|Start date||May 2021|
|Delivery mode||Online Distance Education|
|Module leader||Dr Rachel Herring|
This module critically examines the key theories and concepts relating to substance use and addiction. It aims to provide you with an overview and understanding of how theory and research is linked to policy and practice. The intention is to stimulate critical debate concerning the explicit and implicit theories and understandings which inform policy and practice and to encourage you to consider the relevance of different theoretical approaches within your own work.
This module is ideal for health and social care professionals, working in a variety of settings who have an interest in substance use and wish to extend their knowledge and understanding.
Using a ‘life course’ approach, this module aims to develop your skills in the interpretation of different stages in the course of substance use and addiction through an examination of drug use patterns and addiction theories. You'll also be enabled to critically evaluate the different theoretical approaches and develop the abilities in applying them to policies, strategies and interventions.
In this module, the term ‘drug’ or ‘substance’ is used to include both legal and illegal drugs, i.e. alcohol, tobacco and drugs such as opiates, cocaine, ecstasy etc.
During this module, you will learn to:
This module is taught via distance learning. Distance learning materials will include online module workbooks to guide reading, exercises and activities. For each unit of study, the workbook will provide a brief introduction to the topic, specific learning outcomes for the unit, a list of essential reading, and recommended further reading as well as exercises and activities to help you understand the issues, test your understanding, consolidate your reading and knowledge, and interaction with other students and the tutor.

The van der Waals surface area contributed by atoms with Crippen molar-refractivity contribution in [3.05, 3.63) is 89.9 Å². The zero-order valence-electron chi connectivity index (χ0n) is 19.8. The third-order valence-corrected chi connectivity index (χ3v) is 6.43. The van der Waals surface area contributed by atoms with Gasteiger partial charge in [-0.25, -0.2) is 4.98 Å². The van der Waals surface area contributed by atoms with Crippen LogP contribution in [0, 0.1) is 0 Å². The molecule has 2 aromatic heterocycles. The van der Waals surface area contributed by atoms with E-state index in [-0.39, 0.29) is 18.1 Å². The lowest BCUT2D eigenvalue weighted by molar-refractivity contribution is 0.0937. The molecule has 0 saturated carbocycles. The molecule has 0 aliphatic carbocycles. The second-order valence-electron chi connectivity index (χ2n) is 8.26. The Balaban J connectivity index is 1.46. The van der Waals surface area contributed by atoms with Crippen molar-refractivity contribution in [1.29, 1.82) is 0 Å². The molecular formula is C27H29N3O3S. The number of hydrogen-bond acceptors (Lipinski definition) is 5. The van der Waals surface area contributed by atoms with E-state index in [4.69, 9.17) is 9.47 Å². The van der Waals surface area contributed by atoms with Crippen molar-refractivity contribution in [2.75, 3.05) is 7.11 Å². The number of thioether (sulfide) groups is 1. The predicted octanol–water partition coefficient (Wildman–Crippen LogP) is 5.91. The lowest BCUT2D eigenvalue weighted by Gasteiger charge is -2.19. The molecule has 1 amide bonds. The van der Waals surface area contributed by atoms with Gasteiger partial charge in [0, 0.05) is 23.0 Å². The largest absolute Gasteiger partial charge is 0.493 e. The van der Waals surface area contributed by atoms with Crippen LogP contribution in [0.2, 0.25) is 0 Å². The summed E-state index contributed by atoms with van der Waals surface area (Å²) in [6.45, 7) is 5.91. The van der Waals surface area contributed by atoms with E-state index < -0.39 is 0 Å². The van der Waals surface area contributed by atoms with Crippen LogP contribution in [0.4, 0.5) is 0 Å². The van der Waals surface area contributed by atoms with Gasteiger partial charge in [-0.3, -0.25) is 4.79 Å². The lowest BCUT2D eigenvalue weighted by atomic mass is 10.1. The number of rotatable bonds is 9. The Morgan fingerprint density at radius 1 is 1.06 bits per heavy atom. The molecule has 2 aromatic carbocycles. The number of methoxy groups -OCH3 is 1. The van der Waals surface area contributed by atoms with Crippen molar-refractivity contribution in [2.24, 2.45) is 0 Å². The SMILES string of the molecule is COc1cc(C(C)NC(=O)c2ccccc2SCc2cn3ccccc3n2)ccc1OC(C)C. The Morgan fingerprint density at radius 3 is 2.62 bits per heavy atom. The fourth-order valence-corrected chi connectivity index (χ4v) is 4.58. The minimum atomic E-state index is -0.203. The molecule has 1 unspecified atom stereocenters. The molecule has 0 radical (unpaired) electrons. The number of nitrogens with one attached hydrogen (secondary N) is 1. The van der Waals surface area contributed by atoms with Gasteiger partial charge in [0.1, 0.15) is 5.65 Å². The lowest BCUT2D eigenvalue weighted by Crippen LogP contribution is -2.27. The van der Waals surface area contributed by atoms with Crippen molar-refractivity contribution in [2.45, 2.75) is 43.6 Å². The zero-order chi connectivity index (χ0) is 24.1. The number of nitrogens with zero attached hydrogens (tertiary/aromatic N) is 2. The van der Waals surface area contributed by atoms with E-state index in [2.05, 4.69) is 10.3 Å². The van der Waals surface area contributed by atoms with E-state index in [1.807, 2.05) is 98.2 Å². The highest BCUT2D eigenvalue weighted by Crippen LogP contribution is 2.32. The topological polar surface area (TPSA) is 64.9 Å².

You will also use:
Practice assignments will be required for some units. These will provide an opportunity to gain structured feedback from the tutor. You will also be required to post your comments and thoughts on key debates to the online discussion board to interact and receive feedback from your tutor and colleagues.
The module will consist of the following 5 units:
There will opportunities for individual tutorials and formative feedback on essay plans.
Summative assessment scheme
You'll look at three case studies presenting different consumption careers as set by the teaching team. You will be asked to employ different theoretical perspectives to analyse and explain the drug using career pathways of two of the case studies. The analysis of the case studies will be written up as a 2,500 word essay
The module comprise five units which will be delivered over 10 weeks with all learning materials accessed via the online myLearning platform.
The module will be taught between Monday 10 May 2021 to Friday 16 July 2021 on the following dates:
|Date||Study unit title|
|Monday 10 May||Welcome and introduction to the module via live Zoom session from 2.00pm to 3.30pm (recorded)|
Monday 10 May to Friday 15 May
|Unit 1: Setting the Scene - theory, drug and social session|
Monday 24 May to Friday 29 May
|Unit 2: Addiction, biological theories|
Monday 7 June to Friday 12 June
|Unit 3: Psychological theories|
|Monday 7 June||Assignment preparation via live Zoom session from 2.00pm to 3.30pm (recorded)|
Monday 21 June to Friday 26 June
|Unit 4: Sociological theories|
Monday 5 July to Friday 10 July
|Unit 5: Drug consumption careers|
|Monday 9 August||Submission of 2,500 word essay by 11.59 pm|
To be eligible for this module, you must provide evidence of an ability to study at Level 6.
Apply for this module through our online application form.
The fees* below refer to the 2020/21 academic year unless otherwise stated.
Per credit: £60
15 credits: £900
*Course fees are subject to annual inflation.
There are several funding options available:
For more information for any of these options, including fee rates for self-funding/employer-sponsored students, please visit our dedicated funding page.